Actions speak louder than words. Simply talking about implementing a team blog, or a wiki, or a new source control mechanism, or a new technology, is cheap. Everyone knows that you're just trying to claim ownership of the idea when someone eventually actually does the hard work of doing it, and they'll detest you for it. If you want to propose something, put some elbow grease behind it. For instance, demonstrate the foundations of a team blog, including preliminary usage guidelines, and a demonstration of all of the supporting technologies. This doesn't guarantee that the initiative will fly, and the effort might be for naught, but the team will identify that it's actual motiviation and effort behind it, rather than an attempt at some easy points.

There is no one-size-fits-all advice. Not every application is a high-volume e-commerce site. Just because that's the most common best-practices subject doesn't mean that it's even remotely the best design philosophies for the group you're joining.


My question is: if you have a vision, and want to try something that is honestly new, how do you communicate that vision to software developers... without software?

5 Comments

prashant
2007-08-22 02:16:37
Hi,


a)
Probably by making them aware of the benefits of learing new things for their career perspective?
b)Giving them live examples what's happening in the world like type of dev work in google etc.


Thanks
Prashant

Rob Di Marco
2007-08-22 08:52:37
Some suggestions:


1) Do not try to change everything at once. In the book Peopleware, DeMarco and Lister talk about introducing exactly one new thing (not zero, not two, but one) on every project that you execute. This way you can introduce change and progress without taking on enormous risk.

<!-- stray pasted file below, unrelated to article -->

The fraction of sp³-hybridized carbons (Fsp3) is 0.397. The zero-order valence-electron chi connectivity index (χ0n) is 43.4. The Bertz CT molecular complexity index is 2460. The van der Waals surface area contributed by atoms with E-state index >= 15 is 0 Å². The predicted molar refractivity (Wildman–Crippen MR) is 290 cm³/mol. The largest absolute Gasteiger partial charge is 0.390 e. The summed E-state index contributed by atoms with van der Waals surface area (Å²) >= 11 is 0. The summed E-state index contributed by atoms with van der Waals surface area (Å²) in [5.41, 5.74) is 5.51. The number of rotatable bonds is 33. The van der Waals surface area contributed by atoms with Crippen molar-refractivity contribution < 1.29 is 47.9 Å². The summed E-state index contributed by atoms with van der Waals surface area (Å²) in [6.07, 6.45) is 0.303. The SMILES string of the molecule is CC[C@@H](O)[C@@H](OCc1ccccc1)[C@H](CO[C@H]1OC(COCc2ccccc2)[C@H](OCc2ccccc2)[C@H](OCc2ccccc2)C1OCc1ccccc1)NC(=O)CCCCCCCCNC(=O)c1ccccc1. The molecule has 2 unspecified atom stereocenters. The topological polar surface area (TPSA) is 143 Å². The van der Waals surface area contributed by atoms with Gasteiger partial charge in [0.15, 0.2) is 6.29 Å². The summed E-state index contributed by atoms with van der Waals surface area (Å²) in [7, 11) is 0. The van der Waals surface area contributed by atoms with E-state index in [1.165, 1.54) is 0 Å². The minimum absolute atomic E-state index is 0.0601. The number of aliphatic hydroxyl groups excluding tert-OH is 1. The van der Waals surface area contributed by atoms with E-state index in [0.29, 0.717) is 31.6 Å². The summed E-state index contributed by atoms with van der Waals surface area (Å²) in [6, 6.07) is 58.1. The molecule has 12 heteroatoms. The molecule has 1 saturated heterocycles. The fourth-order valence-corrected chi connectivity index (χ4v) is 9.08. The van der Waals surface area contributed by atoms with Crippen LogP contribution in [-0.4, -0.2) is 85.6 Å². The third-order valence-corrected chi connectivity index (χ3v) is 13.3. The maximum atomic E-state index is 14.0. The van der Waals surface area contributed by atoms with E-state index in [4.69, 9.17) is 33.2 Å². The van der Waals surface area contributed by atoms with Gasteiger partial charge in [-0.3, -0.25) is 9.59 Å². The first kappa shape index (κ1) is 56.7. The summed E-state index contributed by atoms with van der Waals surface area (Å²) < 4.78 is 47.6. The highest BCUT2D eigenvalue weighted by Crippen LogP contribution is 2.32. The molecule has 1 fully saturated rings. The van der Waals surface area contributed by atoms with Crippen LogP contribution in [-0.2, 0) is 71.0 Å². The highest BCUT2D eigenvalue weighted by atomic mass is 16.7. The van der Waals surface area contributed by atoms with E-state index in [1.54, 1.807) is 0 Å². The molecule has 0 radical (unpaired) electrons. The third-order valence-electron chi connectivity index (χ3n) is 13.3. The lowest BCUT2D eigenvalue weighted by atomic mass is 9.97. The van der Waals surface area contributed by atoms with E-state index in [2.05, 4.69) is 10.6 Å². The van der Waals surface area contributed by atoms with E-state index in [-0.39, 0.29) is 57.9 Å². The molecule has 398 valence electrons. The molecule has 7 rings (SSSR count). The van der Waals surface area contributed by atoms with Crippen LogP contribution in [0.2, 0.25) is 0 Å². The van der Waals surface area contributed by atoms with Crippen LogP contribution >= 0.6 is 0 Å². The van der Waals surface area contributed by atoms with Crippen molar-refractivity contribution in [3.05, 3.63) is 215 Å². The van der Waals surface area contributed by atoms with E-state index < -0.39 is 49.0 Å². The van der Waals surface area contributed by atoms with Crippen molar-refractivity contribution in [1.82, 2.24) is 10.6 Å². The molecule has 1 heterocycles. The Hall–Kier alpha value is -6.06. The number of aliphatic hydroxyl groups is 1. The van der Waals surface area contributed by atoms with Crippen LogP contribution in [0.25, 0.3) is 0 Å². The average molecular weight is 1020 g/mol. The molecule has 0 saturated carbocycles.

2) Leverage better communicators than you. In the blog post, Jeff talks about introducing a variety of materials, including Joel on Software, Code Complete, Mythical Man Month. I highly recommend this as a good way to get people understanding what your motivation is and why you think you need to be making changes. If your team understands the motivation and inspiration behind your vision, they will respond much better.

John C. Walker
2007-08-27 07:35:49
Even with great leadership, there seems to be always a few stubborn developers who refuse to change their ways. I've joked about hiring a gunny for years to help solve the problem.


Unfortunately, gunnies are only effective during the remaining malleable years of late youth (between 18 and 25) where discipline can still be taught. After that age, many adults are either unwilling or incapable of changing their ways. I continue to be amazed at the number of software engineers who refuse to learn or adopt anything new once the have left their academic programs. For these individuals, only Divine Grace can help them. Hence, if leadership doesn't work, try prayer. If that doesn't work, replace them.


John C. Walker
Software Architect, Charlotte, NC.


2007-08-29 00:40:07
Tell those gunnies it's the role your have to keep or you will do it again and as a lead you have to check carefully all the time
Shashank Tiwari
2007-08-29 10:31:28
There is a very clear distinction between a good software developer and an ordinary one. It is not only his or her ability to build software now but also the ability to continuously learn both by actively reading and actively trying. Having said that no amount of motivation can create good software developers out of those who inherently lack the attitude I mentioned earlier. However, many a times this attitude and potential is unexplored and dormant. In such cases providing an environment to learn and creating a sense of exploration and excitement helps (look at the way Google uses multiple methodologies to create a sense of excitement and exploration within the company!).